This was almost bloodless. A third surgeon assisted with suction and exposure. No Pringle maneuver was employed. Hepatic vein branches were controlled with suture ligature. Dissection was eventually cared down on to IVC. The dissection was then carried laterally. Bile duct was divided and oversewn. The right hepatic vein was eventually dissected out and divided with endo GIA stapler. All diaphragmatic attachments were divided and the specimen was removed. I estimate 300-400 cc blood loss.
Of note that University of Hong Kong group has presented data that suggests that survival after reection of HCC is better if the anterior approach is utilized rather than more traditional hepatic mobilization.
I then gave my talk entitled “Evolving multidisciplinary treatment of hepatic colorectal metastases.” This was given to the department. I was introduced by Dr. Poon. The talk was received graciously and there were a number of thoughtful questions.
We then went to dinner at the Aberdeen Marina Club. This club is adjacent to the large and famous floating restaurant complexes in Aberdeen. We were joined by Dr. Wong briefly. The dinner party included Dr. Poon, Dr. CS Lai, Dr. CM Lo, and Dr. John Boey. All are previous James IV fellows. Dr. Lai and Dr. Boey are in the private practice of surgery in Hong Kong. Dr. Lai also has an active practice in Macau where he does a lot of HPB surgery.
March 1, 2007 Hong Kong
The day started with ICU rounds at Queen Mary. These are bedside teaching rounds that are attended by the entire department. The rounds are led by a senior resident. The junior resident presents the case and the relevant radiographs. Other residents are then questioned on the x rays. A general discussion is then held.
Two cases were presented. The first case involved a patient with a prior distal gastrectomy with two esophageal cancers. The operation was staged. In the first procedure a substernal colon interposition was placed. Dr. Wong explained that they preferentially use the right colon based on a midcolic pedicle. This was placed in a retrosternal location. He says the key to the procedure is to open the diapharagm just behind the xiphisternum and then to make an anterior mediastinal passage by dissecting bluntly in the plane just posterior to the sternum. The strap muscles must be divided in the neck. There is no need to resect the head of the clavicle. In a second operation the chest was opened and the esophagus was removed. It had been previously divided in the neck, but it was then divided off the stomach.
The second case involved a patient with a sigmoid primary and three liver mets in the right liver. These were resected with wedge resections.
Following ICU rounds I returned to the hotel and we headed off on a family excursion in Hong Kong. We went into the central district and took the Star ferry across the harbor to Kowloon. We wandered around Kowloon including a visit to the Peninsula hotel, a visit to Kowloon park and lunch at McDonalds. We then returned to Hong Kong island on the Star Ferry. We visited the IFC which is a large mall that includes a major transportation hub. It also encompasses, IFC 1, the tallest building in Hong Kong.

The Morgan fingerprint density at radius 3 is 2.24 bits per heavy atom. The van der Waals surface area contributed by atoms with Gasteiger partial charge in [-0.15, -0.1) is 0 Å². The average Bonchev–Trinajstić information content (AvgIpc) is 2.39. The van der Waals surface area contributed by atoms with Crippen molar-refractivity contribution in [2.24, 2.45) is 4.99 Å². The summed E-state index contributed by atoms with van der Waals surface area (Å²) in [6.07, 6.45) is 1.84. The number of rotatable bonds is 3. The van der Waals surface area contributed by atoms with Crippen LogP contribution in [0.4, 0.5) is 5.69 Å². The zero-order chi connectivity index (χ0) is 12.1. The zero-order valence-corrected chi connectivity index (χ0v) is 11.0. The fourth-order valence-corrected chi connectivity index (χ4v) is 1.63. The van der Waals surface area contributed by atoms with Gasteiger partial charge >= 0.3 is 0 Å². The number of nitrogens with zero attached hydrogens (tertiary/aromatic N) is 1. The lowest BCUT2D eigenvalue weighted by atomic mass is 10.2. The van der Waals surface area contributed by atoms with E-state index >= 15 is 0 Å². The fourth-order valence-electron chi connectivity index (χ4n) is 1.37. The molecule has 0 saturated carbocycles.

At 5:30 I returned to the hospital for the HPB division meeting led by Dr. Lo. This meeting reviews all potential upcoming cases. We reviewed a number of interesting cases. Dr. Lo made an interesting anatomic and technical point. He suggested that for right hepatectomy, the plan of dissection should travel right along the right side of the middle hepatic vein. There are actually less branches off the vein in this plane than further away. For extended right or if the vein is going to be included the dissection should be carried down the left side of the vein.
We talked about living related donors and the need insure adequate venous drainage of the graft.
I then joined Dr. SC Chan for dinner at the Golden Bull Vietnamese restaurant in the Causeway bay area of Hong Kong. This was located in an enormous shopping center called Times Square.
On the way home we drove to Victoria peak where we took in a fabulous view of Hong Kong Island and Kowloon.
March 2, 2007 Hong Kong
Today we took the day for family touring. We got up and did a few errands and then we traveled by taxi to the Ocean Park amusement park. This has long been popular with Hong Kong families. It is a delightful place set on the steep headlands over the South China Sea.
The entrance of the park is set at a low level, but it is connected by a spectacular tramway to the upper portion of the park. We spent some time on the kiddie rides at the low part of the park. We then rode the tram to the upper area. At the upper portion of the park there were two large aquariums that the children loved. One aquarium had sharks of a variety of species with and undertank tunnel that allowed visitors to walk under the sharks swimming above.
We also rode roller coasters and water slides. One of the roller coasters was quite hair raising as it was constructed out on a cliff side with quite a sheer drop heading down to the sea.
March 3-4, 2007 Hong Kong travel to Melbourne
We got up this morning and were able to take our time over breakfast and then we finished our packing. The van arrived at 11 am to take us to the airport. It was about a 35 -40 minute ride to Hong Kong’s new airport. The new airport is out on Lantau island. We checked in for our flight to Melbourne. Because of our travel scheduling we are routed through Shanghai to connect to another flight to Melbourne.